Larrun. Mountain next to Ascain (Lab.) object of several legends.

Lastai. Straw mattress. It has an important function during the funeral rites.

Latsari. Name given, in some places, to the lamias and other beings that wash clothes during the night in certain streams; base of several legends.

Lauso. Bluma(???). In some regions it is considered a portal of generally evil spirits.

Leherenn. Pyrenean divinity of the Roman epoch, similar to Mars (Tuesday?).

Legor. Sterile. Rites related to sterility are numerous.

Leizadi. Mountain of Ataun (Guip.) where several caves are found, according to tradition, dwelling of genteel.

Leize. Abyss, cavern. Very frequent in the myths, generally as dwelling places of spirits.

Losa. Divinity of Lerate (Nav.) in the Roman epoch.

Loxa. Divinity of Arguiñariy (Nav.) in the Roman epoch.

Lur, Lurbira. Earth, mother of the Sun and of the Moon. One of the main spirits of the beliefs and mythical traditions of the Basques.

Lurgorr. Pyrenean divinity of the Roman epoch.

Maala. Holy Mary Magdalene. Protector of numerous hermitas of the Country, related to old mythical beliefs.

Maidalena. Mary Magdalene. Hermita of the comarea(???) of Tardets (Zub.), in ancient times a place dedicated to the divinity Herauscorritsehe.

Maide. Nocturnal spirit related to dreams; takes different characteristics according to the region.

Mairi. Spirit gifted with colossal forces, in Baja Navarra.

Mairu. Name give to the pagans; the legends and traditions related to them are very abundant, varying according to the zones of the Country.

Mairubaratza. Lithic monuments of the Stone Age, whose mythical origins are related to the mairus.

Malo. Scarecrows. Nocturnal spirit.

Maju. Subterranean spirit, husband of Mari.

Mamur. In Lesaca (Nav.), mysterious beings that help man in difficult tasks. Small spirits, in some places in the form of insects, of common and varied legend.

Mari. Female spirit, chief of the rest of the spirits, who adopts variuos forms and lives in many places in the Country; fundamental concept of Basque mythology, legends about her are numerous, describing her with different functions and attributes.

Mariturri. Spring between Arbulo and Orenin (Alava) of tragic tradition.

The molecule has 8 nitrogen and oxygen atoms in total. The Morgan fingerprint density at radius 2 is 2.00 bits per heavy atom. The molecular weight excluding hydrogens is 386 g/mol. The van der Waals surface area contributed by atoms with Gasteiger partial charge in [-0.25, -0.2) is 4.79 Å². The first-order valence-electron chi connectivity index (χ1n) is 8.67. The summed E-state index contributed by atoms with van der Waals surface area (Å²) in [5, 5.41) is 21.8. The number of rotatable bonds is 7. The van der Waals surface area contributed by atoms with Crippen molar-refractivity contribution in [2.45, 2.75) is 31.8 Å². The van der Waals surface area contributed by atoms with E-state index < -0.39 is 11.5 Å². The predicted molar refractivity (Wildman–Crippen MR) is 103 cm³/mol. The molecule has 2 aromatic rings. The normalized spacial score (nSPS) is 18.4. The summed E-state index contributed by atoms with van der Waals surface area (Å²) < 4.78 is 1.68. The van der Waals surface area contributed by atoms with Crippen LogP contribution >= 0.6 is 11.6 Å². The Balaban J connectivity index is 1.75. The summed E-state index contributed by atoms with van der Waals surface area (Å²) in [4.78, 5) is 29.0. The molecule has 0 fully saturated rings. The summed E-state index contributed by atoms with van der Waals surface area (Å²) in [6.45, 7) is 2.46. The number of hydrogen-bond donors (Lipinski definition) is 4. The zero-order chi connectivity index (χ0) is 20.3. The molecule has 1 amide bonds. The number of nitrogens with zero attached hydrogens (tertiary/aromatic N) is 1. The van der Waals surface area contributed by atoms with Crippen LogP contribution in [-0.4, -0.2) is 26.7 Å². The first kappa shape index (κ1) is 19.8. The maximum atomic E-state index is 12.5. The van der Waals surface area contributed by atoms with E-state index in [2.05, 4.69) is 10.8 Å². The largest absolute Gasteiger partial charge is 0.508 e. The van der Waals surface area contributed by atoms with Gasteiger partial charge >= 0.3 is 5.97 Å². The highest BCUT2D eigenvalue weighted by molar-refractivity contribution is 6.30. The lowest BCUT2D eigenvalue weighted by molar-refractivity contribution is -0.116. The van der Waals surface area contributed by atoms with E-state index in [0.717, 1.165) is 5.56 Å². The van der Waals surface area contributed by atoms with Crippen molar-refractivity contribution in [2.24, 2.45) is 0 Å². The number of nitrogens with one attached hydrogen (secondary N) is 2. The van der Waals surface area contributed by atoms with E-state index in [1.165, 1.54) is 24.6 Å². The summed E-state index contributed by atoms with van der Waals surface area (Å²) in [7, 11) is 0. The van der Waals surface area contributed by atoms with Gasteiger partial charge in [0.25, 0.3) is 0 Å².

Marixilo. Cavern of the mountain Otaiko-lepo, in Biriatu (Lab.), related to Mati.

Markola. Rock in Cenarruza (Vizc.), related to legends of the genteel.

Maru. Legendary personages that inhabit the Mutumendi, in Beasain (Guip.)

Maruelexa. Old fortified area of Celtic origin in the summit of the Arrola, in Navárniz (Vizc.), related to a legend of San Juan.

Mateo-Txistu. Name of the legendary wandering hunter, whose myth has different versions in the Country.

Mayan. One of the names of Mari.

Mendikote. Mountain on Albistur (Guip.), in which the mine called «of the genteel» is located, as well as a cave dwelling of Mari.

Mendilautsia. Term in Isturitz (B. Nav.), where there is an hermita dedicated to Holy Eulalia, of mythical tradition.

Mikelats. Evil spirit, son of Mari and brother of Atarrabi.

Mikolas. Name of some construction devils; in Vizcaya mainly.

Mikeldi. Idol found in Durango (Vizc.) in the form of a bull related to teluric and selenic myths.

Mirokutana. Nocturnal spirit that adopts the figure of a dog, in Oyarzun (Guip.)

Mondarrain. Mountain of Laburdi; in which are found several abysses and caverns of legendary tradition.

Mozorro. Familiar spirits, in Albistur (Guip.)

Mugaarri. Terminals stones, often on lithic monuments, frequent in Basque legends.

Munoeta. Mound of Itxassu (Lab. ) related to a legend of hidden treasures.

Muntxaraz. House-tower of Abadiano (Vizc.) whose origins are wrapped in the legend of the ximelgorris.

Murko. Name of various dolmens in Alava, Guipúzcoa and Navarra.

Muru. Mutumendi. Mountain of Beasain (Guip.) related to the traditions of Mari.

Muskia. Mountain of Ataun (Guip.); on its summit exists a cavern related to the legends of Basajaun, Torto and Sugaar.

Ñaiñarri. Mountain of the range of Aralar, in which the cavern Marizulo is found.

Obantzun. Abyss of Berástegui (Guip.), object of a legend, located also in other places of the Country.

Odei. Thunder. Spirit of the storm.

Ogi. Bread; related to numerous myths.

Ogoño. Mountain in Elanchoche (Vizc.), where there is an abyss where they the lamiñaku lived.

Oiarzun. Echo; appears in many Basque myths.

Okina. Abyss of the place in Alava of the same name, referred to in several legends. Dwelling place of spirits.

Ola. The ironworks and the iron are frequent in the legends of a great part of Vizcaya and Guipúzcoa.

Olentzaro. Personage that represents Christmas Eve; adopts different names and variations.

Olerria. House of Aulestia (Vizc.), in which the genteel lived.

Ollaar. Rooster. In legend, its song indicates the retreat of the spirits to their day-time dwellings. The gaizkiñes adopt from time to time their shape.